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  • ​VIDEO: China intent on AESA radar upgrades

​VIDEO: China intent on AESA radar upgrades

Chinese Active Electronically Scanned Array (AESA) radars are in evidence at this year’s Airshow China, both for fighters and a potential carrier capable airborne early warning & control (AEW&C) aircraft.

At its stand, China Electronics Technology Group (CETC) displayed a model of its KLJ-7A AESA radar, which was developed by the Nanjing Research Institute of Electronics Technology (NRIET).

While the KLJ-7A, which appears aimed the Chengdu JF-17, first appeared in 2016, the company also displayed a new AESA set. Unlike the KLJ-7A, which requires a mechanical arm to move the array, the new set is fixed on slanted panel. It also features arrays looking to either side.

In March, Hu Mingchun told the China Daily that the KLJ-7A AESA will be installed on the JF-17.

"Our product will tremendously extend the fighter jet's detection range, giving it a much longer sight that will help it detect the enemy's aircraft before they do, and this is very important because in real combat if you see first, you fire first," says Hu.

AVIC, meanwhile, is promoting what it claims to be the world’s first air-cooled active electronically scanned array (AESA) radar for combat aircraft.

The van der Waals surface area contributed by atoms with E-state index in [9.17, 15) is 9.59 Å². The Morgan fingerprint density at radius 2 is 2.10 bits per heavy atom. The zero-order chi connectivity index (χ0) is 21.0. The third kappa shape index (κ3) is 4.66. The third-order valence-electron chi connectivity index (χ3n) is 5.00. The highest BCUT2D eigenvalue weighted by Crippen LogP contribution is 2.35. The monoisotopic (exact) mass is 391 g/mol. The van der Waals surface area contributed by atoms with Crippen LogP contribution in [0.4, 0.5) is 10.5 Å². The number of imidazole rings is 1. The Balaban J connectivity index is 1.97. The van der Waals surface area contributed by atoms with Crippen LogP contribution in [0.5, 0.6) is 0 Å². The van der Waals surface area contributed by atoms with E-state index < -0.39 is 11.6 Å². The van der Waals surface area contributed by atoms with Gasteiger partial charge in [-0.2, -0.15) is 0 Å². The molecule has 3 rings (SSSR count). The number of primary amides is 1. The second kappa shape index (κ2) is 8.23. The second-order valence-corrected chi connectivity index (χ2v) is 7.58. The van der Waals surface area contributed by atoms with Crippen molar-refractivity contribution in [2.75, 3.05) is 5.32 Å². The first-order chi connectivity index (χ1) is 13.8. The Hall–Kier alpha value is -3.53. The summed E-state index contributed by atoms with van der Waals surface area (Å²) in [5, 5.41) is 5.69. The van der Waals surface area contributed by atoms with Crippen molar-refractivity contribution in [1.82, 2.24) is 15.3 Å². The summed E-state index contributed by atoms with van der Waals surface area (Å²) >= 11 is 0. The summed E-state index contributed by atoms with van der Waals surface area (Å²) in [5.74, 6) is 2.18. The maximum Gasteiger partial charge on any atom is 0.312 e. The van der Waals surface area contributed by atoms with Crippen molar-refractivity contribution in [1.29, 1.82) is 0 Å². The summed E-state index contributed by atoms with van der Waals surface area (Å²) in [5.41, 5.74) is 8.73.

The system was developed by Leihua Electronic Technology Research Institute as an upgrade for existing second and third generation fighters. A company video shows that the type can be quickly installed on the Chengdu JF-17 Thunder.

Other applications could include legacy J-10s in service with the People’s Liberation Army Air Force (PLAAF).

An AVIC official says the airflow for cooling the radar comes from the aircraft’s environmental control system. This apparently obviates the need for drag-inducing ducting around the aircraft’s nose.

The radar operates in the X band and weighs 145kg. It can detect a fighter-sized target at 170km. It can track 15 targets simultaneously and engage four at the same time. It also has a surface search function. AVIC claims that it has a “strong anti-jamming capability.”

An official with the JF-17 programme said that different AESA options for the JF-17 are being weighed, with no decisions as yet.

In addition, CETC displayed a small model of its KLC-7, a spinning AESA array apparently for use aboard a twin-engined airborne early warning & control (AEW&C) aircraft similar to the Northrop Grumman E-2 Hawkeye.

A video in the CETC stand showed an aircraft equipped with the KLC-7 directing an engagement against a group of enemy fighters that resemble the F/A-18 E/F Super Hornet.

A twin-engined AEW&C could eventually be developed for use aboard China’s planned fleet of aircraft carriers.

CETC also showed what it claims is a model of a prototype quantum radar. Such a radar relies on two streams of entangled photons. One beam is transmitted in the form of microwaves, the other remains in the system – the idler beam. The returned signal is converted back into photons, and a comparison made with the idler beam.

Such a radar would be revolutionary, as it would be able to see low observable aircraft, and be impervious to electromagnetic clutter.

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